Records Concerning Indians
Do not begin genealogical research in Indian records for this can most often be the wrong approach. Instead, begin research in current, rather than historic, records. If an individual is not currently a member of a federally recognized tribe, band or group research should begin in non-Indian records or other public records such as those records maintained by local governments, churches, and schools.
At some point in the research, the researcher will have identified the tribal affiliation of one's ancestor(s). Now is the time to begin research in records about American Indians. The Native American collection at the National Archives includes special censuses, school records, and allotment records. For more information concerning the special censuses of various tribes, the National Archives offers Microfilm Publication M1791, American Indian Censuses, The Special Census of Indians, 1880.
The BIA field offices in selected areas throughout the United States may have some records concerning Indian ancestry. However, the BIA field offices do not maintain current or historic records of all individuals who possess some degree of Indian blood. The records the BIA holds are current rather than historic tribal membership enrollment lists. These lists (commonly called "rolls") do not have supporting documentation (such as birth certificates) for each tribal member listed. The BIA created these rolls while the BIA maintained tribal membership rolls. The BIA no longer has extensive involvement in tribal membership. Current Federal policy and case law limits the involvement of the BIA in tribal membership matters unless mandated by congressional legislation, or is required by the tribe's governing document or otherwise requested by the tribe.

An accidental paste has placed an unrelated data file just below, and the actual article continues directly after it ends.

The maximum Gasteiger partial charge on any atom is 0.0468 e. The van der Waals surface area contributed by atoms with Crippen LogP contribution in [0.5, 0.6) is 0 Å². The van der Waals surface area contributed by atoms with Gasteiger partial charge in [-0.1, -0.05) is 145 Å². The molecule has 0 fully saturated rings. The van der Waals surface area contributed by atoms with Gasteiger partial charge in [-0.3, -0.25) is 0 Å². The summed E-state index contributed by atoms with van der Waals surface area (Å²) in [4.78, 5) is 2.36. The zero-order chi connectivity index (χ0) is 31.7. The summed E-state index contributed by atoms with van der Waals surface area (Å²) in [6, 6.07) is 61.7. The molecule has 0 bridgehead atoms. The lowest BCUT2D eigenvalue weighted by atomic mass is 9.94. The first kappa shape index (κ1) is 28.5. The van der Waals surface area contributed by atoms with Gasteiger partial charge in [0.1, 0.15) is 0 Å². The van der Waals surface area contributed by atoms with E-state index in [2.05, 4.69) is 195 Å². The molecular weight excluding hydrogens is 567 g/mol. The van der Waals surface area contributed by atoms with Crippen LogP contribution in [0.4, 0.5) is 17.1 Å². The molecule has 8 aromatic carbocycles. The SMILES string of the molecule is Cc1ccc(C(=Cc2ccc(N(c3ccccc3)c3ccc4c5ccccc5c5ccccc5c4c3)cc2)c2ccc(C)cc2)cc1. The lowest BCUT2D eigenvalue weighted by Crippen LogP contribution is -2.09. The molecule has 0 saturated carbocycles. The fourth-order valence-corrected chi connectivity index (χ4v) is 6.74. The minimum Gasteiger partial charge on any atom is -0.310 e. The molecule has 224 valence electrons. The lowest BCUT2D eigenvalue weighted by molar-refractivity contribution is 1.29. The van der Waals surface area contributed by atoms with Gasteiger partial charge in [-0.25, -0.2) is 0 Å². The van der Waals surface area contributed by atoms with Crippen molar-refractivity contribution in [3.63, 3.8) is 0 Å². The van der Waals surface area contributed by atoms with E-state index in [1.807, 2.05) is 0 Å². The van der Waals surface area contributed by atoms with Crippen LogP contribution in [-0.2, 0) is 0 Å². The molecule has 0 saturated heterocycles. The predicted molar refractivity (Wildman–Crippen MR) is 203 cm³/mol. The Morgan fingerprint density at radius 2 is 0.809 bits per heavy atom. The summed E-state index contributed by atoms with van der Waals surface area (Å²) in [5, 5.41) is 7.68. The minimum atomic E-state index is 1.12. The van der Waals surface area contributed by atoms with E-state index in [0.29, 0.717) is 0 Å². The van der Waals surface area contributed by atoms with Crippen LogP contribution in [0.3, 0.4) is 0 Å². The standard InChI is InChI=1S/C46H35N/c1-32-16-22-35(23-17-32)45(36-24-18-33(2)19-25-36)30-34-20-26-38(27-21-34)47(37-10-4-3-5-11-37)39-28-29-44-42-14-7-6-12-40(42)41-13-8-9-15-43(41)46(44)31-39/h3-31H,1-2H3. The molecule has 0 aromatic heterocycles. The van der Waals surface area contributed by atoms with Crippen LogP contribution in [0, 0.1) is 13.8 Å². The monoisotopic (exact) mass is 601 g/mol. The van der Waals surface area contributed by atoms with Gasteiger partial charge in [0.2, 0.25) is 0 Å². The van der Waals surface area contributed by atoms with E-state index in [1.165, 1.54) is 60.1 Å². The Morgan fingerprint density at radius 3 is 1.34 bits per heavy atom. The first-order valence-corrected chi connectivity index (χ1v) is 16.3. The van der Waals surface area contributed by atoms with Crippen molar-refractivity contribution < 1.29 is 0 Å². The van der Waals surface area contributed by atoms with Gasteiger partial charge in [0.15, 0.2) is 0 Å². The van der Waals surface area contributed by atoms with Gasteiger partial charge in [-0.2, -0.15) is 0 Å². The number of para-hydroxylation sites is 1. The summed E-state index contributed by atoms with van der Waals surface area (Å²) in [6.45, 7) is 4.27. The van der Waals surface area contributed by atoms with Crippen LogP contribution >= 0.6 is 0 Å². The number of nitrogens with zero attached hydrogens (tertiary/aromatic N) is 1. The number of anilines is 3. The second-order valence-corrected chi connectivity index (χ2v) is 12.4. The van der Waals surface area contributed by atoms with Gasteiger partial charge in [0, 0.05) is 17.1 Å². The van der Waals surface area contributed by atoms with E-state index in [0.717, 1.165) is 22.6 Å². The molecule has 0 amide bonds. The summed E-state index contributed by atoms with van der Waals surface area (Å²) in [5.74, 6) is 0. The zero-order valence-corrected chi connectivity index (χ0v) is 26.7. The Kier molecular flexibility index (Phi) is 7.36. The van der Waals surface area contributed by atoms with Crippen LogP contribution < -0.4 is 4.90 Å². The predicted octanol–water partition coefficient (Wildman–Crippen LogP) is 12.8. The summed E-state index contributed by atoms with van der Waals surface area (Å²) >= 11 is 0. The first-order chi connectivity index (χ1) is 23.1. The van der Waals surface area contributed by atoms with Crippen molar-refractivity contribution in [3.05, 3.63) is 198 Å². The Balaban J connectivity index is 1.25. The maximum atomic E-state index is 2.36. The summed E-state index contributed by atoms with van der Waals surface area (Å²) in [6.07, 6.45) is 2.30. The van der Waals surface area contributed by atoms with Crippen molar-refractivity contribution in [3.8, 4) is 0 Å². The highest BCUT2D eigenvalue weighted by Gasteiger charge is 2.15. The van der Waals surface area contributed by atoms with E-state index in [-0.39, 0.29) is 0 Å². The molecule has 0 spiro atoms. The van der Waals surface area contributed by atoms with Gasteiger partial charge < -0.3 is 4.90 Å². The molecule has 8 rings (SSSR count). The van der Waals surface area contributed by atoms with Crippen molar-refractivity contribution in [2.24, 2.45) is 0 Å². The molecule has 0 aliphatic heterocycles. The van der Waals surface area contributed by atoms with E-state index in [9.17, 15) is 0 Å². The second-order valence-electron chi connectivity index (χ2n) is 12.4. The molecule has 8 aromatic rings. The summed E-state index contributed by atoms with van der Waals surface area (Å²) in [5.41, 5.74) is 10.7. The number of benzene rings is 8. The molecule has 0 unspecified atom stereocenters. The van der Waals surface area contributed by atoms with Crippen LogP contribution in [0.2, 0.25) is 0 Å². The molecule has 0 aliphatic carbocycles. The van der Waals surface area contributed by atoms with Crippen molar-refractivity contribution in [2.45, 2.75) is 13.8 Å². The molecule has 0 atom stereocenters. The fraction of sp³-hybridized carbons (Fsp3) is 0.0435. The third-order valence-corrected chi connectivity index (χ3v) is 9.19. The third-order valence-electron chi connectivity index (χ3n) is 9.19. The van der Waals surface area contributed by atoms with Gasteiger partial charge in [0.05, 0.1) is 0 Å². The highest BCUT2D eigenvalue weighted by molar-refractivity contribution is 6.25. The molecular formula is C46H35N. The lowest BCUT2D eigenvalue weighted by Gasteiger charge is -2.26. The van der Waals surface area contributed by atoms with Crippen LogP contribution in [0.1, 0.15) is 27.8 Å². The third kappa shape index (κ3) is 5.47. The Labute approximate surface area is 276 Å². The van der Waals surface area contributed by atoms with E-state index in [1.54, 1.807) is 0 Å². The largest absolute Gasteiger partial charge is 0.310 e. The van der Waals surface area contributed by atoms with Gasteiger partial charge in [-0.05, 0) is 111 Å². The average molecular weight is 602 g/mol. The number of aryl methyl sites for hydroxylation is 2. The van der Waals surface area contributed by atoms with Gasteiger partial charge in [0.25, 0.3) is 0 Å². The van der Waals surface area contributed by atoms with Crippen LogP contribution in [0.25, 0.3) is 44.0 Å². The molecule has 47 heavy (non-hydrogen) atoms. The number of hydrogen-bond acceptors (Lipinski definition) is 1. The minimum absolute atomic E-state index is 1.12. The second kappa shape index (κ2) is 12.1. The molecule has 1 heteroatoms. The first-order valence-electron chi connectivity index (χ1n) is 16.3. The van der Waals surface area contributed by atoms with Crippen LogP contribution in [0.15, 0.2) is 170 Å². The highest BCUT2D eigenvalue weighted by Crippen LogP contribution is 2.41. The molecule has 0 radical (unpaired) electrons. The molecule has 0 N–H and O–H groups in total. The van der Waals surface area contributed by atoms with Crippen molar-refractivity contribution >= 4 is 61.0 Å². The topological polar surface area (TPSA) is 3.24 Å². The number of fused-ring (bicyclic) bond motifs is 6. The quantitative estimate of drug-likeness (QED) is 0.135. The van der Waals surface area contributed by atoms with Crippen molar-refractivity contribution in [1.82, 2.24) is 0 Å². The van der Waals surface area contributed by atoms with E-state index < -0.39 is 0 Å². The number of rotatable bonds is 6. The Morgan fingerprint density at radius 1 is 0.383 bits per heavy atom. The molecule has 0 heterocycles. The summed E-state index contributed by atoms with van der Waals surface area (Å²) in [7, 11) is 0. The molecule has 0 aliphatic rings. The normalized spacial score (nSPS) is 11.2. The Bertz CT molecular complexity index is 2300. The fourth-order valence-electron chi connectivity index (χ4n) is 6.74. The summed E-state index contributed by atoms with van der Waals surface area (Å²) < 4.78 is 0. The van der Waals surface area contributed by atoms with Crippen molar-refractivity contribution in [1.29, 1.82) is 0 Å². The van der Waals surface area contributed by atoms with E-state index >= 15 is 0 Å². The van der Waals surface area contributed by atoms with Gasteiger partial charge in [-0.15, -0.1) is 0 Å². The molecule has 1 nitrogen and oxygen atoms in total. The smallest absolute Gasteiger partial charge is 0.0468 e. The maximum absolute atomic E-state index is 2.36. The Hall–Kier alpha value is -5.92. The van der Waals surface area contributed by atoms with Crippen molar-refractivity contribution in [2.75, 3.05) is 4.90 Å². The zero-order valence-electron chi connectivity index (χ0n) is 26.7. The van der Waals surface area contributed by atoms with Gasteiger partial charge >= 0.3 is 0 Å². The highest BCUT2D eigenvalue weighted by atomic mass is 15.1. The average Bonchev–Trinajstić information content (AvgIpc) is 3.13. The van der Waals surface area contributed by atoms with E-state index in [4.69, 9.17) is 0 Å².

When you contact a BIA field office, be prepared to give the name of the tribe, the name(s) and birth dates of ancestor(s), and relationships. You must provide specific information otherwise, field offices (and other institutions) probably cannot provide much useful information. The BIA does not conduct genealogical research for the public.
The Privacy Act, 5 U.S.C. §552(a) protects the current tribal membership rolls and lists that the BIA maintains. Submitting a request for genealogical information under the Freedom of Information Act, 5 U.S.C. §552, is not necessary for records compiled and published by private institutions or available in census records declassified by the National Archives.
When establishing descent from an Indian tribe for membership and enrollment purposes, the individual must provide genealogical documentation. The documentation must prove that the individual lineally descends from an ancestor who was a member of the federally-recognized tribe from which the individual claims descent.
* Information from "Establishing American Indian Ancestry" prepared by the Bureau of Indian Affairs (BIA).